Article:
The California Department of Fair Employment and Housing (DFEH) recently issued a workplace harassment guide for California employers. The new guide which was developed in conjunction with the California Sexual Harassment Task Force, provides employers with best practices on preventing and addressing harassment in the workplace.
In the office, the human resources department is your first line of defense when faced with employment discrimination, workplace bullying and harassment, and a slew of other work-related issues. But what if HR is the bully or refuses to help you? This makes for a difficult and sometimes awkward situation, but fortunately, you have options. Here are clear steps you should take if your human resources department is unhelpful or if it is part of the problem.
The 9th Circuit Court of Appeals recently ruled that hugging at work can create a hostile work environment if the hugging is unwelcome and pervasive. Yolo County Sheriff Edward G. Prieto was charged with inappropriately hugging a female correctional officer over 100 times within a 12-year period. At one point Prieto hugged the correctional officer to congratulate her on her marriage. To some people, this behavior may seem harmless and friendly, but the correctional officer thought Prieto’s hugs were inappropriate and, ultimately, the court agreed.
So, does this mean that if you hug a longtime coworker in a congratulatory way, he or she will file a sexual harassment complaint against you? Not usually. But hugging in a professional environment can certainly cause confusion. While some coworkers may welcome hugs, others do not want to be touched — even if you have the best of intentions. But when is hugging at work okay? These guidelines for hugging in the workplace can help you decide when it may be an appropriate time to hug a colleague, and when you should probably just opt for the standard handshake.
Tens of millions of American workers have been targets of bullying in the workplace – and their health is deteriorating because of it. The effects of workplace bullying brought on by either a bad boss or coworker typically do not end if you leave your job, either. Studies have shown that if you face ongoing bullying and harassment, you will likely suffer from physical and psychological health issues after you leave a hostile work environment. Here are just some of the long-term effects that can result from workplace bullying.
California has laws that protect employees from being sexually harassed in the workplace. Employees are protected from unwanted sexual advances, a hostile work environment, and from their employers using sexual favors as a condition of the benefit of employment. If you believe that you have been subjected to sexual harassment in the workplace, you need to take action immediately. What follows are the steps a California employee should take if he or she is subjected to sexual harassment at work.
If your boss is making your work environment hostile by directing belittling comments at you, shouting, teasing or causing physical harm to you or other employees, you may wonder what you can do about it. While some people think that they can sue their boss for being a bully, the fact of the matter is that bullying itself is not prohibited by federal or California law. However, there are certain instances where workplace bullying can result in legal protection for employees.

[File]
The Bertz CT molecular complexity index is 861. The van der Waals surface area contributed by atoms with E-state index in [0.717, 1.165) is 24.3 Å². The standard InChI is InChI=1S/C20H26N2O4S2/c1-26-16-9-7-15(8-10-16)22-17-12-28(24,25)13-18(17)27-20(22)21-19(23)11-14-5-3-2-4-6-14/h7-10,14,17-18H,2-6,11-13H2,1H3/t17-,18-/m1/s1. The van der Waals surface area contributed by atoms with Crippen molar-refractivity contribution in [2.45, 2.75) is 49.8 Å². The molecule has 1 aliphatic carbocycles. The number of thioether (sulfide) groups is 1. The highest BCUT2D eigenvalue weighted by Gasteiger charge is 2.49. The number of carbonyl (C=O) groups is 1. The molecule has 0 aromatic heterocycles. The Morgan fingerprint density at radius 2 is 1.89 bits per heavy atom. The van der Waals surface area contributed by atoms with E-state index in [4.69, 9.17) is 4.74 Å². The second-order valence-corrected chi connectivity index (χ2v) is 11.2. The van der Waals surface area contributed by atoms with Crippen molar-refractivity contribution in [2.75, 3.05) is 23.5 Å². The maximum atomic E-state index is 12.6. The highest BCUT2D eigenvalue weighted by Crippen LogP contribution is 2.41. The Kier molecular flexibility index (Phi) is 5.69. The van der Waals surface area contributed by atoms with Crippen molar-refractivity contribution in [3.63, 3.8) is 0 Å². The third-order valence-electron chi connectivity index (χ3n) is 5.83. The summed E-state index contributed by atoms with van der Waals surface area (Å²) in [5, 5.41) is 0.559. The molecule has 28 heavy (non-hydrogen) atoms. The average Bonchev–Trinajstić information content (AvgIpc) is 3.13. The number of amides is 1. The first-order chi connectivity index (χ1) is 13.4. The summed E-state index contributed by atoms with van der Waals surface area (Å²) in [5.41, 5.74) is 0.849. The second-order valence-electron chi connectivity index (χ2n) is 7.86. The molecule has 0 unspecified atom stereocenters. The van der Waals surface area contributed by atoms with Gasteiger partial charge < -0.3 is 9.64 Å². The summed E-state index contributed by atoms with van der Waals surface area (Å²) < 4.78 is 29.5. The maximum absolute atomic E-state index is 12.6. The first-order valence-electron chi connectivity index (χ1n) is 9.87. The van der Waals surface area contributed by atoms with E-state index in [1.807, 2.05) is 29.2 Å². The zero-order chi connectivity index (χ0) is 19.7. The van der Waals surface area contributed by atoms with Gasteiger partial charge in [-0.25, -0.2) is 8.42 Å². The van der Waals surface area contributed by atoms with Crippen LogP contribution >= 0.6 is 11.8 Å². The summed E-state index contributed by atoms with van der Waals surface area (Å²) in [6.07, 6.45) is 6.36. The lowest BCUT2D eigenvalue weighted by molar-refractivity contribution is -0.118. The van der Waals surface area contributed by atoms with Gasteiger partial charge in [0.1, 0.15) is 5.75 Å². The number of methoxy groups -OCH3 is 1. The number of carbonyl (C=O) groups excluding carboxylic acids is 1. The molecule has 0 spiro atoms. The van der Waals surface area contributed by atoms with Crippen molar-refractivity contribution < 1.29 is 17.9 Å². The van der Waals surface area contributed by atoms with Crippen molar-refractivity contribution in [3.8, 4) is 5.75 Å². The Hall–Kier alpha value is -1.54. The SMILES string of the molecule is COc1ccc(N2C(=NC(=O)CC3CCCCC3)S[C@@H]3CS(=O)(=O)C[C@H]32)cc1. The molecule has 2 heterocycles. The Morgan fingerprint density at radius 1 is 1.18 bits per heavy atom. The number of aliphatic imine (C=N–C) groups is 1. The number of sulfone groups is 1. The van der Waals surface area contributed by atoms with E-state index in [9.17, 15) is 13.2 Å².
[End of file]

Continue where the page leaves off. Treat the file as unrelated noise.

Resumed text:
If you are in a situation where you are being harassed or discriminated against in the workplace, it is important to know that it is possible to sue your California employer while you are still employed. Do not think that quitting your job and getting justice are two mutually exclusive options — you can remain employed and file a lawsuit against your employer.
Many workers who have faced discrimination or harassment at work get to a point where they have had enough. They may have formally complained to management or human resources, but have gotten nowhere. As this can be frustrating, some employees opt to take things into their own hands and hire an employment law attorney to file a claim against their employer.
Facebook has been sued by two employees after not responding to their repeated complaints of workplace harassment at a company data center in North Carolina. CNET reports that the race discrimination lawsuit filed on November 22, 2016 in US District Court for the Northern District of California alleges that Facebook allowed retaliation against two black employees who reported discrimination “to fester and continue” despite the workers’ many complaints.
An employee may be subjected to workplace bullying or an unlawful hostile work environment if the employee experiences intolerable working conditions due to offensive, oppressive or intimidating conduct by a supervisor or other employees. This is especially true if the environment interferes with any worker’s ability to perform his or her job. But how do you know if your work environment is actually hostile?
Both California and Federal employment laws offer employees a slew of protections, plus require HR departments to adhere to certain guidelines. Over the past seven-plus years, President Obama has done what all prior presidents have done, and what all future presidents will do: He has appointed people to the Equal Employment Opportunity Commission and other agencies that share his vision. These appointments have a trickle-down effect, because the leaders hire people who share their vision as well: to protect employees from illegal workplace harassment.
However, before aggrieved California employees go to the EEOC or DFEH to file employment discrimination or harassment claims, they often first speak to internal human resources managers in order to resolve disputes in a more low-key manner. But what are the proper ways to talk to HR about harassment at work?